Over the past five years, the average UK city house price has risen by 32% from £169,966 in 2012 to its highest ever level of £224,926 in 2017. In comparison, average city annual earnings over the same period have risen by only seven percent to £32,796.
British banks approved the most mortgages in a year last month and consumer borrowing saw some of its fastest growth of the past decade, industry data showed on Friday, contrasting with earlier signs of slowing momentum.
The latest research from conveyancing panel management services provider, LMS, has shown that the total value of remortgage lending reached £65.7bn over the course of last year - an increase of 21% against 2015
Written by a global leader in assurance, tax, transaction and advisory services, this guide provides information about tax changes for Buy to Let landlords in 2016 and key considerations for their business.
According to the latest report from mortgage industy tech supplier, IRESS, the buy to let sector continues to go from strength to strength, seeing a 49% increase in buy to let compared with it's 2015 Survey.
Mortgage lending was up by 12 per cent compared to the same month last year. First-time buyers led the way, borrowing £5.5bn, up 28 per cent as compared to May, and up 25 per cent on June 2015. More loans were given out to first-time buyers than at any other time since August 2007.
Lending to buy to let investors borrowing via limited companies grew in the first half of the year according to the results of the H1 2016 Limited Company Buy to Let Index. The number of lenders and products available to limited company borrowers also increased.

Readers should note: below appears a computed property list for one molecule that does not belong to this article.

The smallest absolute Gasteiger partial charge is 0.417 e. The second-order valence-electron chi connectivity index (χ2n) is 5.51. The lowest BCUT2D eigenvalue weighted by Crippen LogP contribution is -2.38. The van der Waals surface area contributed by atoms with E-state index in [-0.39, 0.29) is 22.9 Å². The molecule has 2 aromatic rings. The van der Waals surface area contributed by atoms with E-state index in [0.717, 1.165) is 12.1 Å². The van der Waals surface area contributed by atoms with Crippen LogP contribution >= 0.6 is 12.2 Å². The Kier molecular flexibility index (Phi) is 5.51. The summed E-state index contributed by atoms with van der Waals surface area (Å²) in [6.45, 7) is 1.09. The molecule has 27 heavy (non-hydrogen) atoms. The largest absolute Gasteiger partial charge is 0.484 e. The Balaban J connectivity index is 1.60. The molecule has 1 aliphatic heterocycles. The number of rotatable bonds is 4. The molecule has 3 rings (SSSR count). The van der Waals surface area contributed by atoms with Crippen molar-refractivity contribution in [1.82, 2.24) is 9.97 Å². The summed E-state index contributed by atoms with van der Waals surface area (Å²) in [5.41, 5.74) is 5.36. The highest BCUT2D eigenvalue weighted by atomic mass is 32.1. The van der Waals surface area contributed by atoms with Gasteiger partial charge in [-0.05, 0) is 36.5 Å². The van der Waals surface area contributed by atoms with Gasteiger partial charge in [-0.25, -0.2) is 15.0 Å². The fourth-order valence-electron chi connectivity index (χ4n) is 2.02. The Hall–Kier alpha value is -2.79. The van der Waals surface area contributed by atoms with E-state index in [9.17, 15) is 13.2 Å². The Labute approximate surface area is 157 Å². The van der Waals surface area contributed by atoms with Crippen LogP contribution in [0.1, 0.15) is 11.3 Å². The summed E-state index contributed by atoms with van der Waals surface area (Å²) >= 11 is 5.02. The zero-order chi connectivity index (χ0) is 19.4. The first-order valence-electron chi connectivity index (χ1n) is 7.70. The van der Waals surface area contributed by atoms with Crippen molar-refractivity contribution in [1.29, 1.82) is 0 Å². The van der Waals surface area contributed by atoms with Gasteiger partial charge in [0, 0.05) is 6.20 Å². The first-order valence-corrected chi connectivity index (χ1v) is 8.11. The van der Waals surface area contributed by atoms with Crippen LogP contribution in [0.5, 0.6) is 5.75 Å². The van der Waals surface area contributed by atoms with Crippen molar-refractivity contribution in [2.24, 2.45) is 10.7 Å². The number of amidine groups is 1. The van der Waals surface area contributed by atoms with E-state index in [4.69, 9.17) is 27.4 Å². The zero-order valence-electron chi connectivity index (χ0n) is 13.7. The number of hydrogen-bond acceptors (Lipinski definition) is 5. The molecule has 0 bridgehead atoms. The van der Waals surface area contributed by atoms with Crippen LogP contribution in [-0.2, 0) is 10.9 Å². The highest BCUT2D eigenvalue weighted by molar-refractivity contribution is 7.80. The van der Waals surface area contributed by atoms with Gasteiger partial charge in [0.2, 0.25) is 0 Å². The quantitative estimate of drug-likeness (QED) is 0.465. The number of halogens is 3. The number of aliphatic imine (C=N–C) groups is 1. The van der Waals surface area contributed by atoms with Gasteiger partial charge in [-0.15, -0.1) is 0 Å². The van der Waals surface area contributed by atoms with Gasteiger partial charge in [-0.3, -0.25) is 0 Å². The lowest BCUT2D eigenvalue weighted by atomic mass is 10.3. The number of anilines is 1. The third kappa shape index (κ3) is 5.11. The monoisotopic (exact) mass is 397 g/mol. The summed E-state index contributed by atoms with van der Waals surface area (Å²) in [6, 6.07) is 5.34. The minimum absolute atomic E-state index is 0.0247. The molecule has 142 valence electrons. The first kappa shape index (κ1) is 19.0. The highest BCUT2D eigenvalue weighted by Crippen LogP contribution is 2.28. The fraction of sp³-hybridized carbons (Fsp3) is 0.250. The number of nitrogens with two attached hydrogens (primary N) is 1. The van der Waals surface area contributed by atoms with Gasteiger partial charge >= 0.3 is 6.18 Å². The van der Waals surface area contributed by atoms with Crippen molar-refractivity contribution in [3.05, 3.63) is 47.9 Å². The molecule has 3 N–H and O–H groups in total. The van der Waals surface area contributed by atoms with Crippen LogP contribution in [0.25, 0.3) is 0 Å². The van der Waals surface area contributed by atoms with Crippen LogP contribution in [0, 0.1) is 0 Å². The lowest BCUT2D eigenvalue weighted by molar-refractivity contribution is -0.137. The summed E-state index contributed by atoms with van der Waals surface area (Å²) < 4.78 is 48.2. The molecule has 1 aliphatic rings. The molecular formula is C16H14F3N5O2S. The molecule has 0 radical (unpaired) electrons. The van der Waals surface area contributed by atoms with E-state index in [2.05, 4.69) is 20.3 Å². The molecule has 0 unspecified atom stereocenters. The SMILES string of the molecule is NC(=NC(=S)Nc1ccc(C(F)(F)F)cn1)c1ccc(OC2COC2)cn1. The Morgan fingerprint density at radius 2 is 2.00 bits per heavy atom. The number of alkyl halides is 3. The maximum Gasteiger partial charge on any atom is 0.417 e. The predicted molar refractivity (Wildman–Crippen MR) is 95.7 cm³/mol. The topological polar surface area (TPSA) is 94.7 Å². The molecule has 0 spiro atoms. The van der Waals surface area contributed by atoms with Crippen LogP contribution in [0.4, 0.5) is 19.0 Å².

British consumer credit expanded at the fastest annual pace since 2005 in May and lenders approved more mortgages than expected ahead of the EU membership referendum, Bank of England data showed on Wednesday.
They almost became extinct in the wake of the credit crunch, and were once branded a “ticking timebomb” by the City regulator. However, interest-only mortgages have begun moving back into the mainstream.
British house prices are set for their first fall in nearly four years over the next few months as the European Union referendum and a new tax on landlords turn buyers away, property valuers said on Thursday.
Buy-to-let landlords should face new limits on the amount they can borrow, the Bank of England has proposed. It suggested that lenders should be much stricter when deciding whether or not to grant landlords a mortgage.
The average asking price for a home in England and Wales passed 300,000 pounds for the first time in March, property website Rightmove said on Monday, as buyers rushed to beat a property tax rise which comes into force next month.